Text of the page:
Whether you are breastfeeding or not, being calm and responsive with your baby is key to helping them feel secure and avoid clinginess. Your baby can feel your state of mind, so it is important to try to stay calm even when they are fussing. Responding quickly and consistently to your baby’s needs will also help to foster a sense of security and avoid clinginess.

Every Baby Is Different!

If you ask around, you will likely get a variety of different answers to the question of whether or not breastfed babies are more clingy. This is because every baby is different! Some babies may be more clingy than others, regardless of whether or not they are breastfed.

It is also a personality thing. Some babies are just naturally more independent than others. And of course, some babies may become more clingy at different stages than others. For example, a baby who is going through a growth spurt may be more clingy than usual because they are extra hungry.

The best thing you can do as a parent is to get to know your own baby and what makes them happy. This way, you will be better equipped to handle any clinginess that may come up and respond in a way that is best for your baby.

Final Thoughts

The bottom line is that breastfed babies are not more clingy than formula-fed babies. If anything, breastfeeding can actually help to foster independence in babies. However, every baby is different, so it is important to get to know your own baby and what makes them happy.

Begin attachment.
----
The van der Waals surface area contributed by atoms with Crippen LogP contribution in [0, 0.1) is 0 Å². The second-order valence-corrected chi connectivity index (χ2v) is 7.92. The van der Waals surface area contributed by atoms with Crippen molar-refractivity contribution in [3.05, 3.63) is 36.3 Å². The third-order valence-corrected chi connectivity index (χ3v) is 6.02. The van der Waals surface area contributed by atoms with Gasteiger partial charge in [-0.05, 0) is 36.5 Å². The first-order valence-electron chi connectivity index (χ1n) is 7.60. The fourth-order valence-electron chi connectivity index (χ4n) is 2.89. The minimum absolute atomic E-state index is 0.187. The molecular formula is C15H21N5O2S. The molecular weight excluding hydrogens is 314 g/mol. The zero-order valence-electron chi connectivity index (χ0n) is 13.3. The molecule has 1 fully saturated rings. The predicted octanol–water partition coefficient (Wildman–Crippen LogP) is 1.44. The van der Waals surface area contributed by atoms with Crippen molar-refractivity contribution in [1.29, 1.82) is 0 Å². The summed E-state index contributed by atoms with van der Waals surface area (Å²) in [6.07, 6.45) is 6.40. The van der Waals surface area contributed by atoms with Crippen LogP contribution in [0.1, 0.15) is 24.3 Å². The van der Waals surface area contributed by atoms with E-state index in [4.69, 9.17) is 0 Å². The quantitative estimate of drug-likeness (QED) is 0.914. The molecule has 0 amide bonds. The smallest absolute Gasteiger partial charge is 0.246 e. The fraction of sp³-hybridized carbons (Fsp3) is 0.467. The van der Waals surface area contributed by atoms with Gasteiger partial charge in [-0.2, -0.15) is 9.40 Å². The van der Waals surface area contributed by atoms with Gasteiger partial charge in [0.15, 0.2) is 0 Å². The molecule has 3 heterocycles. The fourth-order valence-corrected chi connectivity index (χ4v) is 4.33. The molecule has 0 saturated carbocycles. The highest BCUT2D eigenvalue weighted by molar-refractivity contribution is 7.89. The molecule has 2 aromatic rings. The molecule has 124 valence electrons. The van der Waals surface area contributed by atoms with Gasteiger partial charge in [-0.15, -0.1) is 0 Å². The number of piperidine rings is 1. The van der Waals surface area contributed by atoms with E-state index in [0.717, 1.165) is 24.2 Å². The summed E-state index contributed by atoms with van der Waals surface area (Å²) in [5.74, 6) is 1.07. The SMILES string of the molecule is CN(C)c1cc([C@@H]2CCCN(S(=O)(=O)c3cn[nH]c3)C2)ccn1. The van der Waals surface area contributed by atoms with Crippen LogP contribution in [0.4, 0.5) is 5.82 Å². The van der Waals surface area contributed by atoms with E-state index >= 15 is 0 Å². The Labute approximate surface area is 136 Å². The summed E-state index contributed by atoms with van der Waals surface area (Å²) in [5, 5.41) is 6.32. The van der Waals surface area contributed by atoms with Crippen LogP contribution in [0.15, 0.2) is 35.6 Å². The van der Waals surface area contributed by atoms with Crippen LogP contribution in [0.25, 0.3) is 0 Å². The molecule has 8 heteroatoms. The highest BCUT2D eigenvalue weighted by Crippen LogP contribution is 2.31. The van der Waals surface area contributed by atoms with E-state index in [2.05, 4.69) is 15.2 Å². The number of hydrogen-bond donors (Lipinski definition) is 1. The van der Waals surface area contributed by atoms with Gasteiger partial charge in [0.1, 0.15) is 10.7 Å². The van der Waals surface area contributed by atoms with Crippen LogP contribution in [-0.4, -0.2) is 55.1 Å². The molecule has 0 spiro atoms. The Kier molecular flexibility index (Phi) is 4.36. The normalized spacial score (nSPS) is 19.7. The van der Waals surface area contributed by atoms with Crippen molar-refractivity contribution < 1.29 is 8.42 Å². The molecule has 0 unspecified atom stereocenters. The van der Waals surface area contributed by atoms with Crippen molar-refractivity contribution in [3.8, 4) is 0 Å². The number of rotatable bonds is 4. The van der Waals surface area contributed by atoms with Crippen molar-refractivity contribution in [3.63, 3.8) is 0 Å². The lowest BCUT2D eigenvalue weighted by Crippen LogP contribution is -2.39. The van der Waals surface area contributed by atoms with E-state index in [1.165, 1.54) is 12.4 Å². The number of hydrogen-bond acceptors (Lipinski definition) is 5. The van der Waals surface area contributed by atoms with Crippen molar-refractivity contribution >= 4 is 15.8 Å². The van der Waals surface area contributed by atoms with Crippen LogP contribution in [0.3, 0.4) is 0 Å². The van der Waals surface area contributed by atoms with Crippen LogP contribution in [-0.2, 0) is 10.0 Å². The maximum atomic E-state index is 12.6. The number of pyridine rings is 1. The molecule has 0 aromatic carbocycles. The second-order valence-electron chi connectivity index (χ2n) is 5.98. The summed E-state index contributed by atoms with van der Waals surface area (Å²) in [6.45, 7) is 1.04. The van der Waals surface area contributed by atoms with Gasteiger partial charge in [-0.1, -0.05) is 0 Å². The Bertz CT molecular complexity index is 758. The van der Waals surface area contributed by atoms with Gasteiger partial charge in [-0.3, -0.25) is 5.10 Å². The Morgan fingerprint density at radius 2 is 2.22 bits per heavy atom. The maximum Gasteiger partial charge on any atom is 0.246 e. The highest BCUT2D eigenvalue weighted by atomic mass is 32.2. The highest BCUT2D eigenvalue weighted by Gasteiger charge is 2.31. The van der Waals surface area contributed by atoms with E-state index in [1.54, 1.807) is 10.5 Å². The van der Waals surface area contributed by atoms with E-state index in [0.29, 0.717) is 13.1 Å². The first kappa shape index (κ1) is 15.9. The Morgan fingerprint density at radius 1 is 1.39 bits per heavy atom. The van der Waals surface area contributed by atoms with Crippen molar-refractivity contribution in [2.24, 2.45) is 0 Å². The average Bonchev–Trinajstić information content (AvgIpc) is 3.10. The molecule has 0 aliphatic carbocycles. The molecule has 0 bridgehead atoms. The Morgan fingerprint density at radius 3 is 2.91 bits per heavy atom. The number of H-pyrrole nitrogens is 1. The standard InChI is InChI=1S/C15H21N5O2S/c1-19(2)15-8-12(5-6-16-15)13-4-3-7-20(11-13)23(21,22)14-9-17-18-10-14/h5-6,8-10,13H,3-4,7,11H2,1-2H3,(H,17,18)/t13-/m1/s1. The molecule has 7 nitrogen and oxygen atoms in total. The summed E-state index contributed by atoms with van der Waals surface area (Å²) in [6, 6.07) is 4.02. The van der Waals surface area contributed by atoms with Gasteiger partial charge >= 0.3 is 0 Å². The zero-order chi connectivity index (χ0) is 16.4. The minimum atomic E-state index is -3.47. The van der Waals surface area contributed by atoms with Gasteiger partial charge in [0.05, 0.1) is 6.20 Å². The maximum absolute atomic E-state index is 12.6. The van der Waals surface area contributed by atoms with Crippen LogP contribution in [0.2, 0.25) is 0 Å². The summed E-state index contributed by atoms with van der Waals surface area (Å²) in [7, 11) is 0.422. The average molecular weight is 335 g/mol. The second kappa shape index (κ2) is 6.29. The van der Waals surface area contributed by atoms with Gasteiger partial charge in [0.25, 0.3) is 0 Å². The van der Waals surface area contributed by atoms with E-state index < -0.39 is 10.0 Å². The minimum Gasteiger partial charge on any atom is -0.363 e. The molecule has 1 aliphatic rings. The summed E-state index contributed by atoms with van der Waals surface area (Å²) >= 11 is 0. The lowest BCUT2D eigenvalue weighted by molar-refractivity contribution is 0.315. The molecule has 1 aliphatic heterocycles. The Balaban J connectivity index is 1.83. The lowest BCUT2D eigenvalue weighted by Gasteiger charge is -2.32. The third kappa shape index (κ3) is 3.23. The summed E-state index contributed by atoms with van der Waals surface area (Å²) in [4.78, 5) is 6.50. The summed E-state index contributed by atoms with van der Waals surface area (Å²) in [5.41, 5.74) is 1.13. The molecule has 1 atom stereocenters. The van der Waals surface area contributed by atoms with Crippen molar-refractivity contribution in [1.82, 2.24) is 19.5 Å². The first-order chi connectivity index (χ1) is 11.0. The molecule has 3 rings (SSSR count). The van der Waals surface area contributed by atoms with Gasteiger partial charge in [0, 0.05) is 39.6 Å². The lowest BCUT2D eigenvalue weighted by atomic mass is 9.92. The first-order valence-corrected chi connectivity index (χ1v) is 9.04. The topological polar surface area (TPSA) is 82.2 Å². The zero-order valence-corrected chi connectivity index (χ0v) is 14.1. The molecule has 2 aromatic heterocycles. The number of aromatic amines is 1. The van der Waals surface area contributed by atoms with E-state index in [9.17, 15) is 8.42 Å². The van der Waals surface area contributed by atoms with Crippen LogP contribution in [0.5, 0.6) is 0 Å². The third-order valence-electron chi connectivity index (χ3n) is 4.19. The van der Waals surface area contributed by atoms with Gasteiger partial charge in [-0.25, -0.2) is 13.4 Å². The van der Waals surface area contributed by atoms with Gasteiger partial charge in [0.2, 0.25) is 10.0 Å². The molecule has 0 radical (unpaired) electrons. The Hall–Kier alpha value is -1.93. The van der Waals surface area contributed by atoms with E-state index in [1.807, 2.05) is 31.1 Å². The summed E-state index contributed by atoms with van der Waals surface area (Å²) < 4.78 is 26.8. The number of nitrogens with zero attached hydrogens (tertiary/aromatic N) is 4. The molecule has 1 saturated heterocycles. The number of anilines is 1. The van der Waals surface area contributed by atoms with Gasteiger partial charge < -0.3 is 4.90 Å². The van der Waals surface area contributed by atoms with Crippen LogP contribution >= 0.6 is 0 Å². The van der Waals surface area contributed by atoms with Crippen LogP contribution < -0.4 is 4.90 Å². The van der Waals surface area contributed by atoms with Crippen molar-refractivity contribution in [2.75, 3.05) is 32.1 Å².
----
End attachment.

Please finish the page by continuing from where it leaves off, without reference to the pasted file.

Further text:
In any case, you don’t need to worry about any negative effects of breastfeeding since it’s the most natural way to meet your baby’s nutritional and emotional needs to help them be best equipped to explore the world and develop a sense of independence.

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The purpose of this article is informative and educational only. It’s not a substitute for medical consultation or medical care. We do not accept any responsibility for any liability, loss, or risk, personal or otherwise, incurred as a consequence, directly or indirectly, from any information or advice contained here. Babycious may earn compensation from affiliate links in this content.